If you’re an immigrant facing deportation, here’s what you can do
Federal immigration officials are expected to target undocumented immigrants facing final deportation orders during nationwide raids on Sunday.
Where will the raids take place?
U.S. Immigration and Customs Enforcement will target Miami, Atlanta, Chicago, Baltimore/Washington, D.C., Denver, Houston, Los Angeles, New Orleans, New York City and San Francisco.
Who will be targeted in the raids?
Federal agents will target undocumented immigrants with deportation orders, but immigrant advocacy groups have warned that any immigrant in the U.S. illegally may get tied up in the roundups on Sunday. That includes those who entered the U.S. without a legal immigration status, individuals who overstayed their visa and lawful residents or green card and visa holders with certain criminal convictions, according to the Immigrant Defense Project.
There are about 10.5 million undocumented immigrants living in the U.S., and about 1 million of those have final removal orders, according to CBS News.
On Sunday, agents will target a group of about 2,000 immigrants who recently crossed into the U.S. in family groups, according to the New York Times.
Trump said on Friday that authorities would be “focused on criminals as much as we can before we do anything else.”
“Nothing to be secret about,” Trump said. ”It starts on Sunday, and they’re going to take people out, and they’re going to bring them back to their countries. Or they’re going to take criminals out, put them in prison, or put them in prison in the countries they came from.”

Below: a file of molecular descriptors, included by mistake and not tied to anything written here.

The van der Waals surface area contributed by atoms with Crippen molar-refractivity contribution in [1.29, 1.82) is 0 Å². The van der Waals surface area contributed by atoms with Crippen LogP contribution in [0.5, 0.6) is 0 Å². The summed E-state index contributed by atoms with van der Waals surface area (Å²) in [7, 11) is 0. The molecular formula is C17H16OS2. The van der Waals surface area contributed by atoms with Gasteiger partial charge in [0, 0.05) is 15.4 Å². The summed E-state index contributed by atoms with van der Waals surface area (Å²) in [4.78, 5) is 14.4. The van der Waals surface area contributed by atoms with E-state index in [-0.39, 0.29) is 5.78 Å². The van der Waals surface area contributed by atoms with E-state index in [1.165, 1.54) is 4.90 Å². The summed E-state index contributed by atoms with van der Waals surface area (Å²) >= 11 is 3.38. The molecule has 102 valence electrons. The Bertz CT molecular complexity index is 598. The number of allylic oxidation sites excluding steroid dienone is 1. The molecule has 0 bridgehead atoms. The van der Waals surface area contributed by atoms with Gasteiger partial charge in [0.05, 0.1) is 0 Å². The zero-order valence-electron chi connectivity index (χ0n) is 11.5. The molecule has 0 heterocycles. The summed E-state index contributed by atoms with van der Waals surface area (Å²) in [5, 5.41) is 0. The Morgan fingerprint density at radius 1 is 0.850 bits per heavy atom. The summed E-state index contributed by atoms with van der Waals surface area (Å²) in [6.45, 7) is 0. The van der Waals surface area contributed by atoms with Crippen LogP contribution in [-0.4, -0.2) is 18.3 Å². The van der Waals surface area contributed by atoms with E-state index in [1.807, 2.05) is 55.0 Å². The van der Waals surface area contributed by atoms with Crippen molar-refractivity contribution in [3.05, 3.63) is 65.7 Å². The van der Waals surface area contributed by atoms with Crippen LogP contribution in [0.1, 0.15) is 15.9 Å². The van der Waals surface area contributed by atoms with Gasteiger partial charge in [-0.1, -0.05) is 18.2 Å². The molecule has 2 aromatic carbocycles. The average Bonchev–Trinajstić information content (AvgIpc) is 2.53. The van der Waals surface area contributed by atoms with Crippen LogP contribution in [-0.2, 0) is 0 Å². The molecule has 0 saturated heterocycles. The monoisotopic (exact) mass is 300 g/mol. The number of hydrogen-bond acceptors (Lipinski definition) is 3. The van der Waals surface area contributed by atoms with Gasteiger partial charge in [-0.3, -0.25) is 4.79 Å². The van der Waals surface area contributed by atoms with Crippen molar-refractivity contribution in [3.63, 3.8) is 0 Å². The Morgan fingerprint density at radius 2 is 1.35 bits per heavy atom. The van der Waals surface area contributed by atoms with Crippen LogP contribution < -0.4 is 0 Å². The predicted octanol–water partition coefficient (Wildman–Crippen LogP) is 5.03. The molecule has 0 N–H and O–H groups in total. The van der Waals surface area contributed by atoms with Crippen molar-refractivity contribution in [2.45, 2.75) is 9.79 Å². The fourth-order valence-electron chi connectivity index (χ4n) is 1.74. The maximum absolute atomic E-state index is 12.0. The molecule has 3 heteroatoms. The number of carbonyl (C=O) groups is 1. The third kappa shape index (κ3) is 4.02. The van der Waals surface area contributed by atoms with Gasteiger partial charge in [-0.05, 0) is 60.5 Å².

Some of those expected to be targeted in Sunday’s roundups have been issued final orders of removal but did not attend those hearings because the government did not inform them, immigrant advocates said, according to USA Today.
After an initial delay last month from President Donald Trump — and a shifting of the burden to Congressional Democrats, whom Trump said should reform the immigration system — the mass deportations are slated to take place Sunday. The raids were originally scheduled for late June.
What resources are available to undocumented immigrants who fear deportation?
In preparation for the roundups, immigrant advocacy groups have launched an information campaign on social media to reach undocumented immigrants who may be detained Sunday.
The Immigrant Defense Project advised immigrants faced by ICE agents to refuse them entry into their home unless they present a warrant signed by a judge and containing the correct name and address. If agents ask an individual for the location of a deportation target, the advocacy group said, the individual is not required to disclose information to agents but they are advised not to lie to agents.
If agents target immigrants in public or at work, the ACLU advises these individuals to walk away from the agents after determining if they are being detained or are free to leave. These targeted individuals have a right to remain silent and can tell agents they do not consent to searches of their person or property, including cars, without a warrant, the group says in a tip sheet disseminated on social media and embedded below.
The Florida Immigrant Coalition advised undocumented immigrants to ask those with legal status to drive them where they need to go. Federal agents cannot question passengers of vehicles, the group says in its tip sheet posted online.
Full info graphics from the Immigrant Defense Project can be found at this link. The IDP also posted an informational packet online for those who are detained by federal agents. That is embedded below.
The Florida Immigration Coalition has set up an information hotline at 1-888-600-5762.